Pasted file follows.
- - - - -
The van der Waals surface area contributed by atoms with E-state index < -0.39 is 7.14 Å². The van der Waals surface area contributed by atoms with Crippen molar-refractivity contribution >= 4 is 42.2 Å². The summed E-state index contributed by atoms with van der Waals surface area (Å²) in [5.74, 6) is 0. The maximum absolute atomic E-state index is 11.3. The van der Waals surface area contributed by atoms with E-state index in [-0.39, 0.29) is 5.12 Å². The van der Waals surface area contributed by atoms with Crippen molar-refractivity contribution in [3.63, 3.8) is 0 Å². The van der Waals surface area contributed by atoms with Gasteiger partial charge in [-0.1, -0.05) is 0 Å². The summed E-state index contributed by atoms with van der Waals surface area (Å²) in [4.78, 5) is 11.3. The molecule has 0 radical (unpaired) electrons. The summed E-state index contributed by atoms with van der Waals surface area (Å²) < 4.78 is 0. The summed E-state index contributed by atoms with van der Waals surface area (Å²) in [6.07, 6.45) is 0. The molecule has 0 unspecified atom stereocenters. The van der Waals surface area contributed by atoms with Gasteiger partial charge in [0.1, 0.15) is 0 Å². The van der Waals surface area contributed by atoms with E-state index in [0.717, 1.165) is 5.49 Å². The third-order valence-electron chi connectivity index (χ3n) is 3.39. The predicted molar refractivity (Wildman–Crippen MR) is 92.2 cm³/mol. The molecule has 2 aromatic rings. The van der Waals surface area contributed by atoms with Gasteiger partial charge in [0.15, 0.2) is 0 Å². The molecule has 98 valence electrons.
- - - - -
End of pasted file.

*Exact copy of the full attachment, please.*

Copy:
The van der Waals surface area contributed by atoms with E-state index < -0.39 is 7.14 Å². The van der Waals surface area contributed by atoms with Crippen molar-refractivity contribution >= 4 is 42.2 Å². The summed E-state index contributed by atoms with van der Waals surface area (Å²) in [5.74, 6) is 0. The maximum absolute atomic E-state index is 11.3. The van der Waals surface area contributed by atoms with E-state index in [-0.39, 0.29) is 5.12 Å². The van der Waals surface area contributed by atoms with Crippen molar-refractivity contribution in [3.63, 3.8) is 0 Å². The van der Waals surface area contributed by atoms with Gasteiger partial charge in [-0.1, -0.05) is 0 Å². The summed E-state index contributed by atoms with van der Waals surface area (Å²) in [4.78, 5) is 11.3. The molecule has 0 radical (unpaired) electrons. The summed E-state index contributed by atoms with van der Waals surface area (Å²) < 4.78 is 0. The summed E-state index contributed by atoms with van der Waals surface area (Å²) in [6.07, 6.45) is 0. The molecule has 0 unspecified atom stereocenters. The van der Waals surface area contributed by atoms with Gasteiger partial charge in [0.1, 0.15) is 0 Å². The van der Waals surface area contributed by atoms with E-state index in [0.717, 1.165) is 5.49 Å². The third-order valence-electron chi connectivity index (χ3n) is 3.39. The predicted molar refractivity (Wildman–Crippen MR) is 92.2 cm³/mol. The molecule has 2 aromatic rings. The van der Waals surface area contributed by atoms with Gasteiger partial charge in [0.15, 0.2) is 0 Å². The molecule has 98 valence electrons.